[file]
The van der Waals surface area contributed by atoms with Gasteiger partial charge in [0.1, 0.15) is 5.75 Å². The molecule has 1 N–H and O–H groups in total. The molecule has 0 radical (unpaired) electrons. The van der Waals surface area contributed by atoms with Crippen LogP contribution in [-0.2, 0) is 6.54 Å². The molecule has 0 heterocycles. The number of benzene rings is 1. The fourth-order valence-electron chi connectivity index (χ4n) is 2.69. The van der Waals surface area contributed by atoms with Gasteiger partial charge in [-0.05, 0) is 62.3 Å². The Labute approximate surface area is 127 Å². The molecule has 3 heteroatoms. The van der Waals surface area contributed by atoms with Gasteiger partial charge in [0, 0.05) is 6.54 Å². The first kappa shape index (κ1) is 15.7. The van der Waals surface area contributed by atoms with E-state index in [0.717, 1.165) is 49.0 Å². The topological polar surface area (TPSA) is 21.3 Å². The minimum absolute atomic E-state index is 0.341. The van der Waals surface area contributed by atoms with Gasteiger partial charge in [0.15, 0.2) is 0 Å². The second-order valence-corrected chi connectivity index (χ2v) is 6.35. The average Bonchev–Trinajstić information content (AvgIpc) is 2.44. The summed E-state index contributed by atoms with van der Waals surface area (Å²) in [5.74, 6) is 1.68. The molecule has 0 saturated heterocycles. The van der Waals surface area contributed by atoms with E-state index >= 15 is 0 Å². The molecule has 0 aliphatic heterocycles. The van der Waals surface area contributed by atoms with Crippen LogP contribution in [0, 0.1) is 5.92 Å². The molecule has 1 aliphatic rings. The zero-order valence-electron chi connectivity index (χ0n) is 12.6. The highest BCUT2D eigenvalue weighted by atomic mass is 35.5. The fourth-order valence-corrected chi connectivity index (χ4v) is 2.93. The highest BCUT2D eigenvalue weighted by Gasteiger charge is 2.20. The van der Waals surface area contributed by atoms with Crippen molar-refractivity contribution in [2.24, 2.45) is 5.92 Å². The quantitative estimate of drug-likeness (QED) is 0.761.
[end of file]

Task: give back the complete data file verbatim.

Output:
The van der Waals surface area contributed by atoms with Gasteiger partial charge in [0.1, 0.15) is 5.75 Å². The molecule has 1 N–H and O–H groups in total. The molecule has 0 radical (unpaired) electrons. The van der Waals surface area contributed by atoms with Crippen LogP contribution in [-0.2, 0) is 6.54 Å². The molecule has 0 heterocycles. The number of benzene rings is 1. The fourth-order valence-electron chi connectivity index (χ4n) is 2.69. The van der Waals surface area contributed by atoms with Gasteiger partial charge in [-0.05, 0) is 62.3 Å². The Labute approximate surface area is 127 Å². The molecule has 3 heteroatoms. The van der Waals surface area contributed by atoms with Gasteiger partial charge in [0, 0.05) is 6.54 Å². The first kappa shape index (κ1) is 15.7. The van der Waals surface area contributed by atoms with E-state index in [0.717, 1.165) is 49.0 Å². The topological polar surface area (TPSA) is 21.3 Å². The minimum absolute atomic E-state index is 0.341. The van der Waals surface area contributed by atoms with Gasteiger partial charge in [0.15, 0.2) is 0 Å². The second-order valence-corrected chi connectivity index (χ2v) is 6.35. The average Bonchev–Trinajstić information content (AvgIpc) is 2.44. The summed E-state index contributed by atoms with van der Waals surface area (Å²) in [5.74, 6) is 1.68. The molecule has 0 saturated heterocycles. The van der Waals surface area contributed by atoms with E-state index >= 15 is 0 Å². The molecule has 0 aliphatic heterocycles. The van der Waals surface area contributed by atoms with Crippen LogP contribution in [0, 0.1) is 5.92 Å². The molecule has 1 aliphatic rings. The zero-order valence-electron chi connectivity index (χ0n) is 12.6. The highest BCUT2D eigenvalue weighted by atomic mass is 35.5. The fourth-order valence-corrected chi connectivity index (χ4v) is 2.93. The highest BCUT2D eigenvalue weighted by Gasteiger charge is 2.20. The van der Waals surface area contributed by atoms with Crippen molar-refractivity contribution in [2.24, 2.45) is 5.92 Å². The quantitative estimate of drug-likeness (QED) is 0.761.